Tuesday, February 3, 2009

What will you invent today?

Children are full of energy. They are spirits in little bodies and they are extremely creative.

Just observe a little toddler at play and you will see this. My children enjoyed endless hours of creative play using their imaginations to construct towns, tents and racetracks and to invent all sorts of imaginary activities, games and scenes. I remember Fischer-Price doll houses, fire stations and farms. I particularly remember the day my tiny daughter decided to put her gerbil into her Fischer-Price phone booth. It was a fabulous idea on the surface but she failed to realize that the little animal would protest by plunging its teeth through her finger. She learned a very painful lesson from that but still she forged on undaunted by the experience to create new forms of play.

She didn’t try to make the poor gerbil part of her imaginary play any longer but she continued to be inventive and she recruited other children in the neighborhood to put on plays and shows she directed. I remember wonderful days before television captured children and held them hostage sitting still spellbound and motionless watching the activity outside of themselves instead of delving within their minds to ignite the sparks of their own creativity. That is not to say that there are not benefits to much that we find on our television screens and in our computers but many young children spend too many precious hours of their days watching mindlessly instead of thinking and acting.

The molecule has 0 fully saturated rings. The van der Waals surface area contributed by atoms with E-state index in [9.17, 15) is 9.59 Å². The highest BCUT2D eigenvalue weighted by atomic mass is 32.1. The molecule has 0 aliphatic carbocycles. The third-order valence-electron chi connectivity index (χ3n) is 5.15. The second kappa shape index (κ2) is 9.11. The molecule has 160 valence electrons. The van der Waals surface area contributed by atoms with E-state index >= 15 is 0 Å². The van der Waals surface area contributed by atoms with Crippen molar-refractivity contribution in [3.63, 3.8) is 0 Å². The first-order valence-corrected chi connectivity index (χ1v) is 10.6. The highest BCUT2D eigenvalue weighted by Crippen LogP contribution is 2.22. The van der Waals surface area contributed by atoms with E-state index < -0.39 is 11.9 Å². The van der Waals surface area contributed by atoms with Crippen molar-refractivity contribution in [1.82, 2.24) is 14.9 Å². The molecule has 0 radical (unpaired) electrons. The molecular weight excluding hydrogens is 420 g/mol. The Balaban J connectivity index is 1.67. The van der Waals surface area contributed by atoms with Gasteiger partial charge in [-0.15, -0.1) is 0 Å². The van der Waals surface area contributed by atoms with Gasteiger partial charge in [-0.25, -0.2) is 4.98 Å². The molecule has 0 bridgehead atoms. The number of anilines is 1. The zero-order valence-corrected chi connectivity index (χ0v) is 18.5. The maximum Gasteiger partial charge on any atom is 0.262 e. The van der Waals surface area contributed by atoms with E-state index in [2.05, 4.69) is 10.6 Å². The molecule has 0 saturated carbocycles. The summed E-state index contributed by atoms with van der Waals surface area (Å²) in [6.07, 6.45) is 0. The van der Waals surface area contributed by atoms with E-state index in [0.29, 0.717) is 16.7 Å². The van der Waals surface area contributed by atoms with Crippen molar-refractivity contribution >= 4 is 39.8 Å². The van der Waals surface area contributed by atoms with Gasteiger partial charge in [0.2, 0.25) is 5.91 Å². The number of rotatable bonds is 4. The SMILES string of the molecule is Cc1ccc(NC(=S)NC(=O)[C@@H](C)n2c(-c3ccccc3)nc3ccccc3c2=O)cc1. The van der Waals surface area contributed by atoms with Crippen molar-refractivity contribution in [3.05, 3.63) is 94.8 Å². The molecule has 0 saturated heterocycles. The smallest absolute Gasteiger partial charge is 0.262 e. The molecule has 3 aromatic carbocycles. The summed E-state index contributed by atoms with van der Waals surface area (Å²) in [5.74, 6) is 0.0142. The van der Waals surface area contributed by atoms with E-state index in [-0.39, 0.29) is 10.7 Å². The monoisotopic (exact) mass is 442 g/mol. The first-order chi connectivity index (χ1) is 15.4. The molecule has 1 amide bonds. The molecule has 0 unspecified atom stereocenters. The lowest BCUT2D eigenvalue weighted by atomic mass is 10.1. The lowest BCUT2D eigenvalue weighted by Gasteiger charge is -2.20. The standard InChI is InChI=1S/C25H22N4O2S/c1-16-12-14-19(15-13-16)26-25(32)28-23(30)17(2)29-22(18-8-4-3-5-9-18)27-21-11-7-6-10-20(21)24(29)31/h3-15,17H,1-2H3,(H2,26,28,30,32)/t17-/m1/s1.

I was horrified one day when I took my grandson to the toy store to buy a toy. He had earned the toy and our much anticipated outing was very special. He looked carefully at the many choices on each shelf and picked up a toy here and there to carefully consider which would be the best choice. At one point he held up a particular truck, turned to me and asked, “Grammy, what can this toy do for me?” Instead of wondering what he could do with this toy, he wondered how it would perform and entertain him. I thought this was quite sad.

He was, and still is, a creative, loving child but I’d have preferred that he purchased clay, paints or lots of paper and crayons. I wanted so badly for him to use his imagination and take pride in thinking for himself and constructing his own reality. Do you recall playing as a small child and using your fabulous gift of imagination? A stick could easily become a magic wand or even a gun or a sword. A cardboard box could be a vehicle or tipped on its side, a doll house. It might become a bed for a favorite doll or pet or perhaps a playhouse. There was no limit to its possibilities. What has happened to the sense of inventive and creative play?

As adults we also fail to appreciate out inventive, creative selves and end up doing the same things we've always done in the same ways -- and we often end up, as I wrote about in The Taming of the Chew, eating emotionally because we find our lives boring or disappointing. So, today I challenge you to do something different. Rearrange your schedule or your furniture, paint a picture or take a break and go snowshoeing (that is if you live in snow country as I do... If not, how about a long, relaxing walk in a pastoral setting?). Do something that you normally wouldn't do. Try out a new hairstyle or outfit. Play with your ideas and see what you can come up with. Then go enjoy yourself. That's what life is all about! And, above all else, have fun!

Dr. Denise

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